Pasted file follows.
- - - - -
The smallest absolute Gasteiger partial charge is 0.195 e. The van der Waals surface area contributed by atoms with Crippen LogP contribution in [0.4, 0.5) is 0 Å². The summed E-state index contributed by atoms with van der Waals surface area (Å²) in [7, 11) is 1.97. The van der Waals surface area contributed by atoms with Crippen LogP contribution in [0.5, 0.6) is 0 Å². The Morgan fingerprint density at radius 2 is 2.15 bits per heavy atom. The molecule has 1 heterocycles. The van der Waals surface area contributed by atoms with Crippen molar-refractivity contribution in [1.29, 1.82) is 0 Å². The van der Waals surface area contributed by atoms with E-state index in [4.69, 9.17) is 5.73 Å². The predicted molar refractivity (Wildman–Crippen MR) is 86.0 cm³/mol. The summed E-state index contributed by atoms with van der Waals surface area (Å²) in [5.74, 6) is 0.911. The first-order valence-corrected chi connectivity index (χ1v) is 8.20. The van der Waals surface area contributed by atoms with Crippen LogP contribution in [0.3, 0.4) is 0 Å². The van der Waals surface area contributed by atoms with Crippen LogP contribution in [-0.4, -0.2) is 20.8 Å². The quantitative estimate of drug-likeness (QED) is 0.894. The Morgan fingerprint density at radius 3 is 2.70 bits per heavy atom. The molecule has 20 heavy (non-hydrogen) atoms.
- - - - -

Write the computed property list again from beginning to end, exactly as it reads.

The smallest absolute Gasteiger partial charge is 0.195 e. The van der Waals surface area contributed by atoms with Crippen LogP contribution in [0.4, 0.5) is 0 Å². The summed E-state index contributed by atoms with van der Waals surface area (Å²) in [7, 11) is 1.97. The van der Waals surface area contributed by atoms with Crippen LogP contribution in [0.5, 0.6) is 0 Å². The Morgan fingerprint density at radius 2 is 2.15 bits per heavy atom. The molecule has 1 heterocycles. The van der Waals surface area contributed by atoms with Crippen molar-refractivity contribution in [1.29, 1.82) is 0 Å². The van der Waals surface area contributed by atoms with E-state index in [4.69, 9.17) is 5.73 Å². The predicted molar refractivity (Wildman–Crippen MR) is 86.0 cm³/mol. The summed E-state index contributed by atoms with van der Waals surface area (Å²) in [5.74, 6) is 0.911. The first-order valence-corrected chi connectivity index (χ1v) is 8.20. The van der Waals surface area contributed by atoms with Crippen LogP contribution in [0.3, 0.4) is 0 Å². The van der Waals surface area contributed by atoms with Crippen LogP contribution in [-0.4, -0.2) is 20.8 Å². The quantitative estimate of drug-likeness (QED) is 0.894. The Morgan fingerprint density at radius 3 is 2.70 bits per heavy atom. The molecule has 20 heavy (non-hydrogen) atoms.